Tony Hui Chun-pong pays higher tuition fees than most other university students - HK$60,000 a year - and doesn't have a room in a dormitory. But the first-year journalism student at Hang Seng Management College is excited about having a taste of campus life. Thousands of school graduates are expected to join the ranks in September, having been denied places at the eight government-funded tertiary institutions based on their Hong Kong Diploma of Secondary Education examination results, released last week.
This year, 28,418 candidates obtained the minimum score for university admission, competing for the fixed quota of 15,000 government-subsidised, first-year degree places. The number of places available to them is actually smaller, around 12,000, taking into account the places universities reserve for students from overseas and the international school sector, who apply outside the joint admissions system.
To meet the soaring demand for university education, the government has encouraged the rise of private universities by providing them with land and interest-free start-up loans. But students have griped about the higher-than-usual tuition fees, ranging from HK$50,000 to more than HK$100,000 a year, and less well-equipped campuses.
After being elevated to a degree-granting institution in 2010, Hang Seng Management College - nestled on a hillside in Siu Lik Yuen, Sha Tin - underwent an expansion that saw its campus encompass three academic blocks.
With an undergraduate population of about 3,000, it has a mere 206 hostel places. That figure will rise to 1,200 when a new hostel is built next year. The objective of the eight institutions funded by the University Grants Committee to let students live on campus for at least one academic year hardly applies to privately run institutions.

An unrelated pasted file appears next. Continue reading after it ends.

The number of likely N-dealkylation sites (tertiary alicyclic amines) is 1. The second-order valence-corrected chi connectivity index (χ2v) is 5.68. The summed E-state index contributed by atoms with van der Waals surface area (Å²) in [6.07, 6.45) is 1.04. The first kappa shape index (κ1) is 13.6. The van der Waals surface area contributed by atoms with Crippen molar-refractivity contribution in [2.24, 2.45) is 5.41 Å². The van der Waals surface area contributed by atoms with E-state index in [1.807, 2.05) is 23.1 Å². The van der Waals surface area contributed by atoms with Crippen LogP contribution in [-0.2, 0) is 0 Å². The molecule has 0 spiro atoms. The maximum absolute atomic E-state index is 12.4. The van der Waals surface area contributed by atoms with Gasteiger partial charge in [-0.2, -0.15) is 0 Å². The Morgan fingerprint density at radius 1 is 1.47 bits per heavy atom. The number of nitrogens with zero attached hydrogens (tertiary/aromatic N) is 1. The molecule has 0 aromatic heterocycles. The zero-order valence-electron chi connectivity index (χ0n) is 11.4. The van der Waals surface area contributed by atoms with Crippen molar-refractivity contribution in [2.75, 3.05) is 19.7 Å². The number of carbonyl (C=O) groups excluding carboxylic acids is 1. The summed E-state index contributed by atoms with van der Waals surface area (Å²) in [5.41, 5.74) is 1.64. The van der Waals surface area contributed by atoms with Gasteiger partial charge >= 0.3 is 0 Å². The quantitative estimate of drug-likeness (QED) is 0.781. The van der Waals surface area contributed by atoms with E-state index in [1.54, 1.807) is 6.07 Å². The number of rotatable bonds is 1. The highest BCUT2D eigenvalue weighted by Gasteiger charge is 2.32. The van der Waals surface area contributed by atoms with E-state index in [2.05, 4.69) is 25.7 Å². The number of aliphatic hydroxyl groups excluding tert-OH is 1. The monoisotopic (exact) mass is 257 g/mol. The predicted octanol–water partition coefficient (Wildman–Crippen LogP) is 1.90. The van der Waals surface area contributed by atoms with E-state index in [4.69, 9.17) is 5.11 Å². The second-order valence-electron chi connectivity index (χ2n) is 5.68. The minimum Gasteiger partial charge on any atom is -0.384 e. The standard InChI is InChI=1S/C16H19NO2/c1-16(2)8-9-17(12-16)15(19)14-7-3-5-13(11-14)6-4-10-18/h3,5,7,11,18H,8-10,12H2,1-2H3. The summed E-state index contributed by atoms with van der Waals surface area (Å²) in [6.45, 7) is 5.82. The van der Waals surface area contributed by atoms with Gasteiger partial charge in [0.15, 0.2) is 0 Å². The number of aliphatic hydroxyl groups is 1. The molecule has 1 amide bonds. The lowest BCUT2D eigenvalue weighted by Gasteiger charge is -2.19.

But Hui is pleased to have moved on to undergraduate study, and has become heavily involved in student union and hall activities. "The campus life here is quite colourful. I am enjoying it. There are up to 30 student societies. Unlike in school, we have more freedom, and have the chance to think about various issues through various subjects, instead of just studying to pass exams."
But tuition remains a big concern. Hui says quite a few students are on government loans and grants. As president of the student union, he and a group of fellow students plan to press the college for financial transparency in September, and an explanation for fee increases in the new term." We were never told why our fees will go up by thousands of dollars," he says.
At another private institution, Shue Yan University, the fee for the coming academic year has remained at HK$55,000. Quite a number of students there hold part-time jobs.
"Some miss classes sometimes because of work; some are working as tutors or in sales," says sociology major Ng Chung-tat.
His family can barely afford the fees, and he worked as a waiter for four months before quitting to concentrate on student union activities.
Shue Yan students have discussed with university management issues such as the ageing classrooms, which have been in use for 30 years, and teaching quality, he adds.
The reply was that it takes time and resources to enhance infrastructural development. Established in 1971 as a pioneer in private tertiary education, Shue Yan has always been more cash-strapped than its UGC-funded counterparts.
Also eyeing further development are the five other government-approved private tertiary institutes, Centennial College, Chu Hai College of Higher Education, Tung Wah College, Caritas Institution of Higher Education, and Hang Seng Management College.